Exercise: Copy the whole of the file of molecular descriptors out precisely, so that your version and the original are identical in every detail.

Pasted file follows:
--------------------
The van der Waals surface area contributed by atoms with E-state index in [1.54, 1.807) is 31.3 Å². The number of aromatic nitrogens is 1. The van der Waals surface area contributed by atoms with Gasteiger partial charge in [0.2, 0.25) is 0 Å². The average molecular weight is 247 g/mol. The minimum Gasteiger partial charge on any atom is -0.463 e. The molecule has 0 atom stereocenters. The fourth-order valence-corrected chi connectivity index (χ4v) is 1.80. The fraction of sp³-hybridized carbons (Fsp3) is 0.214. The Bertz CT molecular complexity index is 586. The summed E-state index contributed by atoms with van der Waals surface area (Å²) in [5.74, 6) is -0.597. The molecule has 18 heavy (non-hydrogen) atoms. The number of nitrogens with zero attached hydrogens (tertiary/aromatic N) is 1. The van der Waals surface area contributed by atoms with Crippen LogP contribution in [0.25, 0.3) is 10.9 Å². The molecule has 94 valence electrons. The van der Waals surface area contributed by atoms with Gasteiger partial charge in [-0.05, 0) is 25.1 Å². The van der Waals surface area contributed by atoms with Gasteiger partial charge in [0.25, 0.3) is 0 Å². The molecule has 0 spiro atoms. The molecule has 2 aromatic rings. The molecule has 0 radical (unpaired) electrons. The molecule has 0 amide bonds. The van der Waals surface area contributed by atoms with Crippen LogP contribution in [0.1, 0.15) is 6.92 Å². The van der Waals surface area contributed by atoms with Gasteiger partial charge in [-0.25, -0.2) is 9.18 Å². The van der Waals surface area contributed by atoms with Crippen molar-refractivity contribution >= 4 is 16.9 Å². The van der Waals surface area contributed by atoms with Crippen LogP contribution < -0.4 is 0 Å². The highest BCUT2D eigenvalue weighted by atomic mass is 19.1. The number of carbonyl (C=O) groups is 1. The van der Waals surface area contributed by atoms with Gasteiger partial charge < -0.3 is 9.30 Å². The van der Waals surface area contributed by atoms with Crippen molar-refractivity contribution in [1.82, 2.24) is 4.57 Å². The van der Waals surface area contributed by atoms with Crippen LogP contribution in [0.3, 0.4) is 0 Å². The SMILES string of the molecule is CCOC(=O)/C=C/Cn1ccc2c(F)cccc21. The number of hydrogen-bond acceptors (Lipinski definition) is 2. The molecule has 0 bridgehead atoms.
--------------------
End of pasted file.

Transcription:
The van der Waals surface area contributed by atoms with E-state index in [1.54, 1.807) is 31.3 Å². The number of aromatic nitrogens is 1. The van der Waals surface area contributed by atoms with Gasteiger partial charge in [0.2, 0.25) is 0 Å². The average molecular weight is 247 g/mol. The minimum Gasteiger partial charge on any atom is -0.463 e. The molecule has 0 atom stereocenters. The fourth-order valence-corrected chi connectivity index (χ4v) is 1.80. The fraction of sp³-hybridized carbons (Fsp3) is 0.214. The Bertz CT molecular complexity index is 586. The summed E-state index contributed by atoms with van der Waals surface area (Å²) in [5.74, 6) is -0.597. The molecule has 18 heavy (non-hydrogen) atoms. The number of nitrogens with zero attached hydrogens (tertiary/aromatic N) is 1. The van der Waals surface area contributed by atoms with Crippen LogP contribution in [0.25, 0.3) is 10.9 Å². The molecule has 94 valence electrons. The van der Waals surface area contributed by atoms with Gasteiger partial charge in [-0.05, 0) is 25.1 Å². The van der Waals surface area contributed by atoms with Gasteiger partial charge in [0.25, 0.3) is 0 Å². The molecule has 0 spiro atoms. The molecule has 2 aromatic rings. The molecule has 0 radical (unpaired) electrons. The molecule has 0 amide bonds. The van der Waals surface area contributed by atoms with Crippen LogP contribution in [0.1, 0.15) is 6.92 Å². The van der Waals surface area contributed by atoms with Gasteiger partial charge in [-0.25, -0.2) is 9.18 Å². The van der Waals surface area contributed by atoms with Crippen molar-refractivity contribution >= 4 is 16.9 Å². The van der Waals surface area contributed by atoms with Crippen LogP contribution < -0.4 is 0 Å². The highest BCUT2D eigenvalue weighted by atomic mass is 19.1. The number of carbonyl (C=O) groups is 1. The van der Waals surface area contributed by atoms with Gasteiger partial charge < -0.3 is 9.30 Å². The van der Waals surface area contributed by atoms with Crippen molar-refractivity contribution in [1.82, 2.24) is 4.57 Å². The van der Waals surface area contributed by atoms with Crippen LogP contribution in [0.3, 0.4) is 0 Å². The SMILES string of the molecule is CCOC(=O)/C=C/Cn1ccc2c(F)cccc21. The number of hydrogen-bond acceptors (Lipinski definition) is 2. The molecule has 0 bridgehead atoms.